by Beatriz Arnillas
Senior Educational Advisor
A primary benefit of integrating technology into the K-12 curriculum is that it facilitates data-driven decision making. Educators can now use student performance data to personalize learning and improve academic outcomes. Used thoughtfully, technology can be viewed as the great equalizer in education. Benefits of digital learning include increased student engagement and the ability to personalize learning and intervention for struggling students.
However, there are obstacles that educators must consider when deciding to implement a digital ecosystem in order to offer all students the same opportunity to succeed.
Here are 3 questions all districts should ask before building a digital learning environment to ensure educational equity in the classroom:
- What kinds of data can help us make decisions to improve learning outcomes?
Before committing to any technology or platform, K-12 educators should reflect on the kinds of data that would make teaching more effective and improve learning outcomes. Depending on your school’s needs and goals, different types of data may be more beneficial in understanding how different students are progressing and making sure that all students’ needs are being met.
- Which programs can help us collect valid data and manage it safely?
Today, much of the data that districts collect is unusable as it can’t easily be integrated with other data systems. Having dependable data transfer and data interoperability functions are key to using data to impact instruction. With the itslearning management system, advanced reporting for teachers and administrators can serve as a roadmap for school, district, and student progress. The reports help teachers and school leaders provide support to ensure that all students get excellent instruction, and the time and resources to close the gap between current and desired levels of achievement.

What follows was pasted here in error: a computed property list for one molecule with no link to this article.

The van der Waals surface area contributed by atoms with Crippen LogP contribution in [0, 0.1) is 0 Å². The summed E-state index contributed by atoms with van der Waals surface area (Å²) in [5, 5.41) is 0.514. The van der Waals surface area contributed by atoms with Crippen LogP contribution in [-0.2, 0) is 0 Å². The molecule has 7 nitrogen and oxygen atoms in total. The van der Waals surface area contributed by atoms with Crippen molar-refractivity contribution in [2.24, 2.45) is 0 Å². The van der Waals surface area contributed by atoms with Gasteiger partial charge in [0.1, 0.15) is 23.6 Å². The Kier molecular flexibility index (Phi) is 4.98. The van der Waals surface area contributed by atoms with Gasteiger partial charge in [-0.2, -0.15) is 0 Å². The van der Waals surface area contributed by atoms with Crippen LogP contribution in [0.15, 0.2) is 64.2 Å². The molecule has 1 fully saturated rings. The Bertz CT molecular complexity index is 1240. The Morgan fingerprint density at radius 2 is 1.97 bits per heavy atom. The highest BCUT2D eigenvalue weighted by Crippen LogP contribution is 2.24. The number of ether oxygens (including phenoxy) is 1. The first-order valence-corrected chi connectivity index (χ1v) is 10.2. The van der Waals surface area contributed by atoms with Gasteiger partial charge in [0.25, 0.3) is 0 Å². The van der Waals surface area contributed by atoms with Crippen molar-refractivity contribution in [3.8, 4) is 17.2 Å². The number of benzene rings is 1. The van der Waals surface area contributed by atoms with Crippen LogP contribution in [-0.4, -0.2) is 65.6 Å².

- How and where can the digital platform be accessed?
It’s important to consider your goals in using a digital ecosystem and be aware of how access may affect different students. For example, if you want to make online assignments readily available to students from home, determine whether students will have equal access to internet connectivity and devices at home to complete the work. If not, consider the possibility of loaning school devices––including the option to check out personal wifi––or reevaluate your use of a digital workspace to ensure you don’t hinder the ability for all students to succeed. In some districts, a selection of schools stay open an extra hour and students are welcome to stay and make use of the connections and staff support.
Making sure you’re implementing your digital ecosystem in an equitable way from the start will guarantee all students an equal opportunity to succeed. To learn more about promoting educational equity in a digital learning environment, check out the Technology + Curriculum = Educational Equity White Paper.